Take a look at the full West End Burn Book here. Could you do better? They’re looking for the best ‘burns‘ for some of the other characters in London theatre and you might even get added into the book itself.

Review: Chess, London Coliseum

Nobody’s on nobody’s side – an all-star cast can’t save this game of Chess from itself, for me at least

“From square one I’ll be watching all sixty-four”

It’s taken over 30 years for Chess to return to the West End (though it was seen at the Union in 2013) and though it has a huge amount of resource thrown at it in Laurence Connor’s production for English National Opera, it doesn’t necessarily feel worth the wait. An 80’s mega-musical through and through with an intermittently cracking score from ABBA’s Benny Andersson and Björn Ulvaeus, Richard Nelson’s book hasn’t aged particularly well and bears the hallmarks of the  substantial tinkering it has had at every opportunity.

It’s not too hard to see why it has needed the tinkering. The mix of Cold War politics told through the prism of rival US and Soviet chess Grandmasters, love triangles and power ballads is a tricky one to get right and part of the problem seems to be just how seriously to take it all. On the one hand, the chess matches are backgrounded with montages of the real-life tensions of the 80s; on the other, scenes that take us through the various locations of the tournaments are a cringeworthy riot of cultural stereotyping that revel in their utter kitsch. Continue reading “Review: Chess, London Coliseum”

Review: An American in Paris, Dominion

“Who could ask for anything more”

True to its name, An American in Paris premiered in 2014 at the Théâtre du Châtelet in the French capital to ecstatic reviews before transferring to the Palace Theatre on Broadway for another well-received (and Tony-winning) run there. It now rocks up at the newly refurbished Dominion Theatre, just ahead of another huge dance-heavy Broadway musical in 42nd Street, producers clearly banking on audiences wanting distraction from the realities of the outside world.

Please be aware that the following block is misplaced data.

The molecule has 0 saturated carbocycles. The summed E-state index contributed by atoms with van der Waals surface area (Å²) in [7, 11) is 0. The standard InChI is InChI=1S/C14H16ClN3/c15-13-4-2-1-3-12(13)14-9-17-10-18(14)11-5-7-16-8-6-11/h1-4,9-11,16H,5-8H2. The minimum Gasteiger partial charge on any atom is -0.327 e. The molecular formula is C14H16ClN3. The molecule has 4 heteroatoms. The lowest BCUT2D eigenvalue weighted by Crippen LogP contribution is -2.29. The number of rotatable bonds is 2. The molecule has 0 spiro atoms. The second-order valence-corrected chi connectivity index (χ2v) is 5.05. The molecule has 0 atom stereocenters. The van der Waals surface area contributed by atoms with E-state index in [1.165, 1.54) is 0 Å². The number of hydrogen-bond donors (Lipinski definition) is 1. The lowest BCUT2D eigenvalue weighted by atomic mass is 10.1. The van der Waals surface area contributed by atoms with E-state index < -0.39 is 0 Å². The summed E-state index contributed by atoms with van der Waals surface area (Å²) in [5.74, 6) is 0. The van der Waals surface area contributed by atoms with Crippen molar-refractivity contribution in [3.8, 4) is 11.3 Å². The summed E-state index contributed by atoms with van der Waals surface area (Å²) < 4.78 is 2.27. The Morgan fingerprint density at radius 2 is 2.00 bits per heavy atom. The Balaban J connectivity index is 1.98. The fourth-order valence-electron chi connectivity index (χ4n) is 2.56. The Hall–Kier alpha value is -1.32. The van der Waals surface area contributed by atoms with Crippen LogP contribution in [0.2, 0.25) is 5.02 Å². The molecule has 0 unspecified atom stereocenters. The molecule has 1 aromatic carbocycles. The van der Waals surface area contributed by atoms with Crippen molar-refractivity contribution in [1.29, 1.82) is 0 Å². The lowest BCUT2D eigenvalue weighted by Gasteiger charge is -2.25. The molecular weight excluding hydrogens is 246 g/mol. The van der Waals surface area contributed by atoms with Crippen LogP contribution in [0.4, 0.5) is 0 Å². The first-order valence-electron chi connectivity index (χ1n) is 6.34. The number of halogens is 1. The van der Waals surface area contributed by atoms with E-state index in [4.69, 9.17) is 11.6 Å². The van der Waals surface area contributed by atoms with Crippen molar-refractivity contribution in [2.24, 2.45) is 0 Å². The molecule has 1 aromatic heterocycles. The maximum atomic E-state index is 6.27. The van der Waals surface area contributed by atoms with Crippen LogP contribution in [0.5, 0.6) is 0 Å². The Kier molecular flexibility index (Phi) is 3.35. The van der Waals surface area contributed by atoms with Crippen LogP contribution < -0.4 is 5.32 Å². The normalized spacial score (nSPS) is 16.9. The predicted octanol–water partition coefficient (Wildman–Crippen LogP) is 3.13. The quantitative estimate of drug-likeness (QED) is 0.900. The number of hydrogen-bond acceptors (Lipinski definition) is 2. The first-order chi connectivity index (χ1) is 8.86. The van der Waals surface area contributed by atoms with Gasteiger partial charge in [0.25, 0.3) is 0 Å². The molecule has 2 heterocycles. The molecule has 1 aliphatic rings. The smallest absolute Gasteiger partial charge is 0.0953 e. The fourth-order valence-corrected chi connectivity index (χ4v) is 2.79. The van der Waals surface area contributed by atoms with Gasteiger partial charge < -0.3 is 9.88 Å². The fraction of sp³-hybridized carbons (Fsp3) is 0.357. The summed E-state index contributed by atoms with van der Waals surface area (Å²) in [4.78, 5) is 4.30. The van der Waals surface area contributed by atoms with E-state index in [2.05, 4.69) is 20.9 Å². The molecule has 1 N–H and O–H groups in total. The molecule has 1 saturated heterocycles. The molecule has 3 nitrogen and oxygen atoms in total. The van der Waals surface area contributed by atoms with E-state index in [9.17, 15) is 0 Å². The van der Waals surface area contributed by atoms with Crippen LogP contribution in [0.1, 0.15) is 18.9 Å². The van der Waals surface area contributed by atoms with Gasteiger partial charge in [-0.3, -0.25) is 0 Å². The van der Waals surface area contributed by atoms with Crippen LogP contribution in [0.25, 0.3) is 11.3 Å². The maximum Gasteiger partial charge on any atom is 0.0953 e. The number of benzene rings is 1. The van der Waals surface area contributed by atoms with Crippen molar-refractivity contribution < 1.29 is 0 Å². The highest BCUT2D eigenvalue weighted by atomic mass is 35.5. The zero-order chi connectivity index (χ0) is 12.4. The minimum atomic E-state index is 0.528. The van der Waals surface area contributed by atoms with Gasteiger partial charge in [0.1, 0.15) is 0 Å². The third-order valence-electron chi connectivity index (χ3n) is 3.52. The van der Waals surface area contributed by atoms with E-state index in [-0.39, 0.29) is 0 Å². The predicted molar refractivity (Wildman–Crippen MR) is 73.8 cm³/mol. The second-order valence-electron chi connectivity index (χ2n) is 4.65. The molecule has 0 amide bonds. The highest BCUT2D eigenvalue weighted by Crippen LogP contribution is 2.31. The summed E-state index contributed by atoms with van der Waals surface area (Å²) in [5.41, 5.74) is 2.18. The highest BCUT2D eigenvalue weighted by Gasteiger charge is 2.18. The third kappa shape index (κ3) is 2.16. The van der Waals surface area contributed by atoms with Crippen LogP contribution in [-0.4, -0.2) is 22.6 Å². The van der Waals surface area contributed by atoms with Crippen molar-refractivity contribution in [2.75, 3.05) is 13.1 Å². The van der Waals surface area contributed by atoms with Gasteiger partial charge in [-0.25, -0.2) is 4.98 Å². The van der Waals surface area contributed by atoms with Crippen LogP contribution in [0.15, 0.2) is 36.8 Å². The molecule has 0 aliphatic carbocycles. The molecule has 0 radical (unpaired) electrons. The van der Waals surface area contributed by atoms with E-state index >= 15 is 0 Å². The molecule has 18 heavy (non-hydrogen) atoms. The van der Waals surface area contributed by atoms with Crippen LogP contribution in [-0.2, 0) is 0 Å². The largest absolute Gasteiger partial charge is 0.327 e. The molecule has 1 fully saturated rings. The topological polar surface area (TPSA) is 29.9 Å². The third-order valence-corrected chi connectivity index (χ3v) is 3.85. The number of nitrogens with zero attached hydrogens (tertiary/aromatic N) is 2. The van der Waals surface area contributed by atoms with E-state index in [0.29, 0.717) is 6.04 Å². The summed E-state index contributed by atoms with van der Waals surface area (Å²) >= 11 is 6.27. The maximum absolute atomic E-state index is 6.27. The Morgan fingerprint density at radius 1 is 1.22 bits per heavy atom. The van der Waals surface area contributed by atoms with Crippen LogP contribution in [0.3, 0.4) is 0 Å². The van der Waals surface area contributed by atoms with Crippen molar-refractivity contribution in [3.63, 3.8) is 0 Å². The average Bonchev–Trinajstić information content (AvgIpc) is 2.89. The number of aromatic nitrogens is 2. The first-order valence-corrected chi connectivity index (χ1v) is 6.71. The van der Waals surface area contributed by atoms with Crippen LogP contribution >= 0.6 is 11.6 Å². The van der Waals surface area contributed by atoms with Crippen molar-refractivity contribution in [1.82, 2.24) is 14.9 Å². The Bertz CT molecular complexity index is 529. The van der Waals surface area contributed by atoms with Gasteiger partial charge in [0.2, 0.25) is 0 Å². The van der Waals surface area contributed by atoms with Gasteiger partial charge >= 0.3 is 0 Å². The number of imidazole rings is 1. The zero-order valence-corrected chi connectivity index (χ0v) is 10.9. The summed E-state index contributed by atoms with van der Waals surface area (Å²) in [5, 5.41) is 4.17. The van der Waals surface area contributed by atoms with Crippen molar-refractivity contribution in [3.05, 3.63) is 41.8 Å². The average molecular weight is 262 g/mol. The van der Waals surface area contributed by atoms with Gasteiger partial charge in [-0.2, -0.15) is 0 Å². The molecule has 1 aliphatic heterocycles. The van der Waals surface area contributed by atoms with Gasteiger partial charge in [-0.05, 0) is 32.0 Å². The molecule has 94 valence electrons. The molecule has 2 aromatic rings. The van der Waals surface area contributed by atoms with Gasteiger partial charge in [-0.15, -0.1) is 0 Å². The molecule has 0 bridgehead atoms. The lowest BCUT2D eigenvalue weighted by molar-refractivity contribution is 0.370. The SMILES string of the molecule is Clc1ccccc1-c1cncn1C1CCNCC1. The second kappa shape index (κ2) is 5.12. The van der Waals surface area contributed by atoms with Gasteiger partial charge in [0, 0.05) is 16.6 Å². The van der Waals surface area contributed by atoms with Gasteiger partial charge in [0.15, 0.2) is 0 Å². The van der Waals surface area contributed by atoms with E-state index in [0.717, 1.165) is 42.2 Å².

And that it certainly provides – director and choreographer Christopher Wheeldon’s reinvention of the 1951 film (new book by Craig Lucas) is an absolute feast for the eyes and ears. George and Ira Gershwin’s score is beyond classic (‘I Got Rhythm’, ”S Wonderful’, ‘They Can’t Take That Away from Me’ et al) and sounds luscious in Rob Fisher’s new arrangements musically directed by John Rigby, and Bob Crowley’s set and costumes look divine in all their old-school charm. Continue reading “Review: An American in Paris, Dominion”

The Curtain Up Show Album of the Year 2016 nominees

Best UK Cast Recording
American Psycho – Original London Cast Recording
Close To You: Bacharach Reimagined – Original London Cast Recording
Funny Girl – Original London Cast Recording
Half A Sixpence – 2016 London Cast Recording
Kinky Boots – Original West End Cast Recording
Mrs Henderson Presents – Original London Cast Recording

Best American Cast Recording
Allegiance – Original Broadway Cast Recording
The Color Purple – New Broadway Cast Recording
Fiddler On The Roof – 2016 Broadway Cast Recording
Lazarus – Original Cast Recording
On Your Feet! – Original Broadway Cast Recording
Waitress – Original Broadway Cast Recording

Best Solo Album / Non Cast Recording
Cheyenne Jackson – Renaissance
Lin-Manuel Miranda – The Hamilton Mixtape
Idina Menzel – idina.
Kristin Chenoweth – The Art of Elegance
Nadim Naaman – Sides
Samantha Barks – Samantha Barks

Album Review: Mrs Henderson Presents (Original London Cast Recording)

 

“We’ll never close…”

I was sad to see Mrs Henderson Presents close prematurely in the West End, having enjoyed it both there and in its first run at the Theatre Royal Bath, but pleased that we at least had a cast recording to remember the show by. I have to say though, that this was one of those occasions where just listening to the musical failed to capture what made it work on stage. 

The period charms of George Fenton and Simon Chamberlain’s pastiche-laden score feel rather old-fashioned on record – not simply in the age that they are trying to evoke but in its very nature. Without the visual, it soon becomes clear that there isn’t a huge amount of narrative drive in the songs, they set the mood of the piece well but don’t tell much of a story on their own. Continue reading “Album Review: Mrs Henderson Presents (Original London Cast Recording)”

Re-review: Mrs Henderson Presents, Noël Coward